Digital Foundry writing about a Sonic game? That’s right – with the announcement of Sonic Mania this past weekend, we really wanted to take a look at it. On the surface, Sonic Mania looks like another attempt at bringing Sonic back to his 2D roots but this project has a secret weapon that stand to make a big difference. It’s one thing to adopt the same perspective of the Mega Drive classics, as we’ve seen in Sonic the Hedgehog 4, but it’s another thing entirely to capture the gameplay, style, and attitude of classic Sonic. That’s the key to a successful Sonic revival and all the signs suggest that this is what Sonic Mania is set to deliver.
The new title is a collaboration between Sega, Christian Whitehead, Headcannon, and PagodaWest games. If you aren’t familiar with these names, we wouldn’t blame you, but they tie back into the re-emergence of classic Sonic games on multiple platforms, including Sonic CD and the first two 16-bit adventures. It’s not the fact that these ports exist that makes them so important in this situation, rather, it’s the way in which they were achieved.
It all stems from Christian’s long history with the series that is rooted in an almost decade-old fan game he created known as Retro-Sonic. Often known by his handle The Taxman, Christian started off working in Multimedia Fusion before writing and re-writing new code designed to closely simulate Sonic the Hedgehog. This experience ultimately led to a proper, self-developed toolset which helped him study and recreate the original Sonic CD using a brand new custom designed engine dubbed the Retro Engine.
This port of Sonic CD has its differences but is ultimately very faithful to the original game. The momentum, friction, and acceleration of the title character all feel just right. While companies such as Dimps have produced plenty of side-scrolling Sonic games over the years, they never managed to capture the sense of control the original creations offered – something which Christian’s work absolutely does.
Sonic CD was ported to mobile platforms and home consoles and was met with a very positive reception by adhering to the original games while introducing 16:9 widescreen support, performance enhancements, and extra features. Its success lead to more enhanced releases. Christian teamed up with Simon Thomley, known as Stealth in the Sonic community, to remake Sonic the Hedgehog and Sonic the Hedgehog 2 for mobile devices. These versions included many of the same features as Sonic CD but expanded upon them in a number of ways, even going so far as to re-create the fabled Hidden Palace Zone in Sonic the Hedgehog 2 – a zone which had received preview coverage prior to release but was ultimately not present in the original release.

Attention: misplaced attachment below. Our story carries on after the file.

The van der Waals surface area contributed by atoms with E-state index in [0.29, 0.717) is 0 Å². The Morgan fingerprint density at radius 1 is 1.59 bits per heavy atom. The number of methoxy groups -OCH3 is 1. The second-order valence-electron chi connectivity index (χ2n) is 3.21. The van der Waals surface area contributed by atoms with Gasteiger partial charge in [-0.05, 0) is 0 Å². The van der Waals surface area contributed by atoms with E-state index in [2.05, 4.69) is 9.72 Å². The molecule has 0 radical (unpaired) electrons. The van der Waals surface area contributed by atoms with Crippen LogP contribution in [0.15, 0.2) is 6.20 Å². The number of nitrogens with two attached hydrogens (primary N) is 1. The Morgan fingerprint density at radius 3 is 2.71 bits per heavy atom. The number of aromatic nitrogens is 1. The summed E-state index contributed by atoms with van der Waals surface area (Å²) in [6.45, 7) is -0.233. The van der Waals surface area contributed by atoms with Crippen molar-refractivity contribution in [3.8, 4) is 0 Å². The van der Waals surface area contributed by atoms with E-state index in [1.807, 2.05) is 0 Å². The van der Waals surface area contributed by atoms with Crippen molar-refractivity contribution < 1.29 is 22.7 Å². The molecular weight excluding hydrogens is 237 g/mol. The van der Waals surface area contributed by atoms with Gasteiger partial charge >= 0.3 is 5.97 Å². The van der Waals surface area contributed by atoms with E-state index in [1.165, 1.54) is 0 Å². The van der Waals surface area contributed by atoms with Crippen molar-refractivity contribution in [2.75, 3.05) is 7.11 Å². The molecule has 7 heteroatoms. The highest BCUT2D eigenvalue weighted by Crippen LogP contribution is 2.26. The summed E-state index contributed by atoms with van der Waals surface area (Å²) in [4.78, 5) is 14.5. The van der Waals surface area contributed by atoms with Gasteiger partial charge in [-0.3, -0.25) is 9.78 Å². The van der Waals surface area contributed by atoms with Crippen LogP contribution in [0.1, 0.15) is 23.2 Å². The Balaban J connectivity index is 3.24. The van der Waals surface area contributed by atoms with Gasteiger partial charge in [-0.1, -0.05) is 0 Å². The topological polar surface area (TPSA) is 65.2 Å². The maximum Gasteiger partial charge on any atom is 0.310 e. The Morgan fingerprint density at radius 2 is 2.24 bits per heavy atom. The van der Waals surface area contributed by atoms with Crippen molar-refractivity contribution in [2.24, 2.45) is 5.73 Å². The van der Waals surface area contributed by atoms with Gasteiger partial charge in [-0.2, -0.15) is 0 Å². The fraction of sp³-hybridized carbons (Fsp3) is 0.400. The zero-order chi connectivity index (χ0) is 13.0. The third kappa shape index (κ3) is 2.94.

Since then, the two have been relatively quiet, aside from teasing Sonic 3 for mobile, but Christian Whitehead and Simon Thomley, who individually founded Headcannon, are back. These two talented programmers, among others, have finally demonstrated what they’ve been working on with Sonic Mania. It’s a return to classic Sonic gameplay with new and remixed levels and it’s their aforementioned experience that has us genuinely excited to see where the project goes.
While we certainly have faith that Sonic will play properly, it’s also the look and style that play a significant role here. Sonic Mania isn’t just another attempt to cash in on 8-bit pixel art nostalgia. Instead, the team has created something here that looks more like a long lost 32-bit iteration of Sonic. It’s a game that answers the question “What would a 2D Sonic game have looked like on Sega Saturn?”.
While we have no direct confirmation that Sonic Mania is being created using the Retro Engine, it does share many of its hallmarks. It’s an engine designed with an old-school bent, focusing more on scaling, rotation, parallax scrolling, raster effects, and more. We did spot some cool wireframe visuals in one of the off-screen videos, however, suggesting a further evolution of the technology.
It’s also interesting to look at how the game stacks up against the original 16-bit games. While it’s presented in widescreen, the art appears to be drawn at 424×240 – not far off from the 4:3 320×224 of the original games. Beyond that, when looking at Green Hill Zone, it’s fascinating to note that many of the tiles have been redrawn and improved while still retaining the original look.
This ties directly into another important element – the sense of style. Sonic is deeply rooted in bright colors, an idealistic 90s take on the future and up-beat music. It’s an iconic look and feel that was left behind as Sonic grew up. As the 90s drew to a close, it only made sense for Sega to move into full 3D with a new look, but in many way, it feels as if the series lost its way since then and Sonic Mania is clearly being designed to recapture that magic. The original music created for the game even sounds like something we might have expected in a proper sequel to Sonic CD.
Ultimately, there isn’t a lot more we can say right now with so little footage available but we feel this is the single most exciting Sonic project to come down the pipeline in decades. In some respects, one might even suggest that the team working on Sonic Mania understands Sonic better than the Sonic Team of today – and it shows in their lengthy resume. In today’s world, this is exactly the kind of uplifting fun that we need and we can’t wait to see more.